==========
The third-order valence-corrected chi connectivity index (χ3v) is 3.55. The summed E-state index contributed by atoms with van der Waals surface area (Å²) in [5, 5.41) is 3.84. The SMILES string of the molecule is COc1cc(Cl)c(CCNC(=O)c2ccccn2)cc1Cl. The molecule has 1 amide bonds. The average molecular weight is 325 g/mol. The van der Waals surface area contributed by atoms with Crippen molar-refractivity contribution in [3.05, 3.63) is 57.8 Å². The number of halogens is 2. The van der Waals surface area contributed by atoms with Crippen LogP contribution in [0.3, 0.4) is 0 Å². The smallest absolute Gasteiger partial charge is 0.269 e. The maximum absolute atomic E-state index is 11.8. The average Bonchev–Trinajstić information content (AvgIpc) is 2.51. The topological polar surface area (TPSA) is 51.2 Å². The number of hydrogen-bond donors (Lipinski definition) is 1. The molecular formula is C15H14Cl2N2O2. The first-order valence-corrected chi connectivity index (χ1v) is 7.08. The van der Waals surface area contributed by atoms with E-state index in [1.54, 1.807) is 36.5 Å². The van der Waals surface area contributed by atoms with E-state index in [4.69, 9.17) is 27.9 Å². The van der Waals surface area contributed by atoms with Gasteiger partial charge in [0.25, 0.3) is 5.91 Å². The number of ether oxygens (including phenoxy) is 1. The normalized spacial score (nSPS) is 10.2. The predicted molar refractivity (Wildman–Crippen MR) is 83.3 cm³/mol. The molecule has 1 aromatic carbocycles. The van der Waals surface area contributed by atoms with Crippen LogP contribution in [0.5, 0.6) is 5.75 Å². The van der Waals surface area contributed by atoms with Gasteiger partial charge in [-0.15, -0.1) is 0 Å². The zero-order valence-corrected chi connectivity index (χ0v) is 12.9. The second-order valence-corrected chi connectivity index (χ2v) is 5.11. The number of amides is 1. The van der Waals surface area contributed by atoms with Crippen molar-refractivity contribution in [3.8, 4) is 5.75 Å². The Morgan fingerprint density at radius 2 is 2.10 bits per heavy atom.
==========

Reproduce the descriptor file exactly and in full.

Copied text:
The third-order valence-corrected chi connectivity index (χ3v) is 3.55. The summed E-state index contributed by atoms with van der Waals surface area (Å²) in [5, 5.41) is 3.84. The SMILES string of the molecule is COc1cc(Cl)c(CCNC(=O)c2ccccn2)cc1Cl. The molecule has 1 amide bonds. The average molecular weight is 325 g/mol. The van der Waals surface area contributed by atoms with Crippen molar-refractivity contribution in [3.05, 3.63) is 57.8 Å². The number of halogens is 2. The van der Waals surface area contributed by atoms with Crippen LogP contribution in [0.3, 0.4) is 0 Å². The smallest absolute Gasteiger partial charge is 0.269 e. The maximum absolute atomic E-state index is 11.8. The average Bonchev–Trinajstić information content (AvgIpc) is 2.51. The topological polar surface area (TPSA) is 51.2 Å². The number of hydrogen-bond donors (Lipinski definition) is 1. The molecular formula is C15H14Cl2N2O2. The first-order valence-corrected chi connectivity index (χ1v) is 7.08. The van der Waals surface area contributed by atoms with E-state index in [1.54, 1.807) is 36.5 Å². The van der Waals surface area contributed by atoms with E-state index in [4.69, 9.17) is 27.9 Å². The van der Waals surface area contributed by atoms with Gasteiger partial charge in [0.25, 0.3) is 5.91 Å². The number of ether oxygens (including phenoxy) is 1. The normalized spacial score (nSPS) is 10.2. The predicted molar refractivity (Wildman–Crippen MR) is 83.3 cm³/mol. The molecule has 1 aromatic carbocycles. The van der Waals surface area contributed by atoms with Crippen LogP contribution in [0.5, 0.6) is 5.75 Å². The van der Waals surface area contributed by atoms with Gasteiger partial charge in [-0.15, -0.1) is 0 Å². The zero-order valence-corrected chi connectivity index (χ0v) is 12.9. The second-order valence-corrected chi connectivity index (χ2v) is 5.11. The number of amides is 1. The van der Waals surface area contributed by atoms with Crippen molar-refractivity contribution in [3.8, 4) is 5.75 Å². The Morgan fingerprint density at radius 2 is 2.10 bits per heavy atom.